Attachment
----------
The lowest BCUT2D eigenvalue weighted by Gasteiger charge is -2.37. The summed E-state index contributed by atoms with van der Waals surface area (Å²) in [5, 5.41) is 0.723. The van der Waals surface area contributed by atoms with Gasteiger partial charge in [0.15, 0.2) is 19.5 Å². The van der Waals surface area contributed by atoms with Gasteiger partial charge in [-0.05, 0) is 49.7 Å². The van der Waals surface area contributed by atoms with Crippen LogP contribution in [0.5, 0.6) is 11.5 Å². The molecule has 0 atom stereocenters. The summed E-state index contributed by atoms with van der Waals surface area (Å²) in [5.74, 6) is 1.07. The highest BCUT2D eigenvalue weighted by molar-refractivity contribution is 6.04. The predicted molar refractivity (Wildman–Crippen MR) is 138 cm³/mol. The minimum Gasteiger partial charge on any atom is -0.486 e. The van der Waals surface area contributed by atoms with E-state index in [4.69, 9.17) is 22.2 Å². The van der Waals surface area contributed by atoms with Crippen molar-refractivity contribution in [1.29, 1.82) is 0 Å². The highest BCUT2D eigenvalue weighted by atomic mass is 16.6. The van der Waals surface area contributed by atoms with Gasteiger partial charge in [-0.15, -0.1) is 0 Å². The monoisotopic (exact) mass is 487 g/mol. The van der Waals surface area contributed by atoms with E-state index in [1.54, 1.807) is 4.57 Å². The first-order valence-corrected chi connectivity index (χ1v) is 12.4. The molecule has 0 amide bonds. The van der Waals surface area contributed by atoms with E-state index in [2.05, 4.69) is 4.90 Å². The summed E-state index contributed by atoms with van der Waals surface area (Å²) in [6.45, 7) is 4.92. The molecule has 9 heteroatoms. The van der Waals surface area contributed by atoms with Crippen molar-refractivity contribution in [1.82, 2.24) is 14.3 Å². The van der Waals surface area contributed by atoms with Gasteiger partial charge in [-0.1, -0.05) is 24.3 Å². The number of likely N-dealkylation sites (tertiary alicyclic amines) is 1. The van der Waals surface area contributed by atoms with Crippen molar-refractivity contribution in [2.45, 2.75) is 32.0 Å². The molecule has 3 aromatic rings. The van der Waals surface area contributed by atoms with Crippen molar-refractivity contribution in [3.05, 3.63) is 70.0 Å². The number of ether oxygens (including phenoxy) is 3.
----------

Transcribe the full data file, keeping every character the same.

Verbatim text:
The lowest BCUT2D eigenvalue weighted by Gasteiger charge is -2.37. The summed E-state index contributed by atoms with van der Waals surface area (Å²) in [5, 5.41) is 0.723. The van der Waals surface area contributed by atoms with Gasteiger partial charge in [0.15, 0.2) is 19.5 Å². The van der Waals surface area contributed by atoms with Gasteiger partial charge in [-0.05, 0) is 49.7 Å². The van der Waals surface area contributed by atoms with Crippen LogP contribution in [0.5, 0.6) is 11.5 Å². The molecule has 0 atom stereocenters. The summed E-state index contributed by atoms with van der Waals surface area (Å²) in [5.74, 6) is 1.07. The highest BCUT2D eigenvalue weighted by molar-refractivity contribution is 6.04. The predicted molar refractivity (Wildman–Crippen MR) is 138 cm³/mol. The minimum Gasteiger partial charge on any atom is -0.486 e. The van der Waals surface area contributed by atoms with E-state index in [4.69, 9.17) is 22.2 Å². The van der Waals surface area contributed by atoms with Crippen molar-refractivity contribution in [1.29, 1.82) is 0 Å². The highest BCUT2D eigenvalue weighted by atomic mass is 16.6. The van der Waals surface area contributed by atoms with Gasteiger partial charge in [-0.15, -0.1) is 0 Å². The monoisotopic (exact) mass is 487 g/mol. The van der Waals surface area contributed by atoms with E-state index in [1.54, 1.807) is 4.57 Å². The first-order valence-corrected chi connectivity index (χ1v) is 12.4. The molecule has 0 amide bonds. The van der Waals surface area contributed by atoms with E-state index in [2.05, 4.69) is 4.90 Å². The summed E-state index contributed by atoms with van der Waals surface area (Å²) in [6.45, 7) is 4.92. The molecule has 9 heteroatoms. The van der Waals surface area contributed by atoms with Crippen molar-refractivity contribution in [1.82, 2.24) is 14.3 Å². The van der Waals surface area contributed by atoms with Gasteiger partial charge in [-0.1, -0.05) is 24.3 Å². The number of likely N-dealkylation sites (tertiary alicyclic amines) is 1. The van der Waals surface area contributed by atoms with Crippen molar-refractivity contribution in [2.45, 2.75) is 32.0 Å². The molecule has 3 aromatic rings. The van der Waals surface area contributed by atoms with Crippen molar-refractivity contribution in [3.05, 3.63) is 70.0 Å². The number of ether oxygens (including phenoxy) is 3.